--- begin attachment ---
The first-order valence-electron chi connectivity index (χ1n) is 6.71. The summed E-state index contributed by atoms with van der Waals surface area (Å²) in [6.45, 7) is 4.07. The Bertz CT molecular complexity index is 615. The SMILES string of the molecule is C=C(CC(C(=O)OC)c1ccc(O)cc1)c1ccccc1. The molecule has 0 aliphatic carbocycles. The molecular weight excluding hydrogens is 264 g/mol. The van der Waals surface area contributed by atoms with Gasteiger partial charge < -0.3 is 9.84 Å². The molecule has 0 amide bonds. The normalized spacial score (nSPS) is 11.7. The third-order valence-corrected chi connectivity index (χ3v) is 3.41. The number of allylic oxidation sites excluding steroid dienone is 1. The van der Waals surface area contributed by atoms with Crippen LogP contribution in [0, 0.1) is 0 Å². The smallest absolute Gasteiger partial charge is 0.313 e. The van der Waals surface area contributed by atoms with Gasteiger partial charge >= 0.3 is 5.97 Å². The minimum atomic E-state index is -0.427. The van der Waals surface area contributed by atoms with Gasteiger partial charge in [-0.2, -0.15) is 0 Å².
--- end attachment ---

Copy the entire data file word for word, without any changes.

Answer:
The first-order valence-electron chi connectivity index (χ1n) is 6.71. The summed E-state index contributed by atoms with van der Waals surface area (Å²) in [6.45, 7) is 4.07. The Bertz CT molecular complexity index is 615. The SMILES string of the molecule is C=C(CC(C(=O)OC)c1ccc(O)cc1)c1ccccc1. The molecule has 0 aliphatic carbocycles. The molecular weight excluding hydrogens is 264 g/mol. The van der Waals surface area contributed by atoms with Gasteiger partial charge < -0.3 is 9.84 Å². The molecule has 0 amide bonds. The normalized spacial score (nSPS) is 11.7. The third-order valence-corrected chi connectivity index (χ3v) is 3.41. The number of allylic oxidation sites excluding steroid dienone is 1. The van der Waals surface area contributed by atoms with Crippen LogP contribution in [0, 0.1) is 0 Å². The smallest absolute Gasteiger partial charge is 0.313 e. The van der Waals surface area contributed by atoms with Gasteiger partial charge >= 0.3 is 5.97 Å². The minimum atomic E-state index is -0.427. The van der Waals surface area contributed by atoms with Gasteiger partial charge in [-0.2, -0.15) is 0 Å².